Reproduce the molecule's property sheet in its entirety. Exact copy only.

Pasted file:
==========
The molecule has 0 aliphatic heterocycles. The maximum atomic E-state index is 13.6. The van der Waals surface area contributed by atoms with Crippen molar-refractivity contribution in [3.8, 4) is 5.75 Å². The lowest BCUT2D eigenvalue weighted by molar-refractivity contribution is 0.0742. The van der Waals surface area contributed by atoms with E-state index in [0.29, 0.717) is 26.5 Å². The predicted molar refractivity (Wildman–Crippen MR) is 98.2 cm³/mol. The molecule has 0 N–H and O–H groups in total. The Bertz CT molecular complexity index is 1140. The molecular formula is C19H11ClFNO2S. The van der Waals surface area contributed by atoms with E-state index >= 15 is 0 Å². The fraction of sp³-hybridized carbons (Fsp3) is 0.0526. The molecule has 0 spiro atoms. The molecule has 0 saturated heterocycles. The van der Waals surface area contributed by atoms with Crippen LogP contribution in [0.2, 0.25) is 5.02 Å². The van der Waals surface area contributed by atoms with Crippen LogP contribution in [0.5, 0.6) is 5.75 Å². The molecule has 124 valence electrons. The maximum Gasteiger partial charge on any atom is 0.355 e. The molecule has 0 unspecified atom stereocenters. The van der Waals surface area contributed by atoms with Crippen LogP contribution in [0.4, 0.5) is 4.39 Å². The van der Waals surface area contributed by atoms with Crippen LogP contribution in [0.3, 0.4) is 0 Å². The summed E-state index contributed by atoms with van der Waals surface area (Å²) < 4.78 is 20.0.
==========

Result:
The molecule has 0 aliphatic heterocycles. The maximum atomic E-state index is 13.6. The van der Waals surface area contributed by atoms with Crippen molar-refractivity contribution in [3.8, 4) is 5.75 Å². The lowest BCUT2D eigenvalue weighted by molar-refractivity contribution is 0.0742. The van der Waals surface area contributed by atoms with E-state index in [0.29, 0.717) is 26.5 Å². The predicted molar refractivity (Wildman–Crippen MR) is 98.2 cm³/mol. The molecule has 0 N–H and O–H groups in total. The Bertz CT molecular complexity index is 1140. The molecular formula is C19H11ClFNO2S. The van der Waals surface area contributed by atoms with E-state index >= 15 is 0 Å². The fraction of sp³-hybridized carbons (Fsp3) is 0.0526. The molecule has 0 spiro atoms. The molecule has 0 saturated heterocycles. The van der Waals surface area contributed by atoms with Crippen LogP contribution in [0.2, 0.25) is 5.02 Å². The van der Waals surface area contributed by atoms with Crippen LogP contribution in [0.5, 0.6) is 5.75 Å². The molecule has 124 valence electrons. The maximum Gasteiger partial charge on any atom is 0.355 e. The molecule has 0 unspecified atom stereocenters. The van der Waals surface area contributed by atoms with Crippen LogP contribution in [0.4, 0.5) is 4.39 Å². The van der Waals surface area contributed by atoms with Crippen LogP contribution in [0.3, 0.4) is 0 Å². The summed E-state index contributed by atoms with van der Waals surface area (Å²) < 4.78 is 20.0.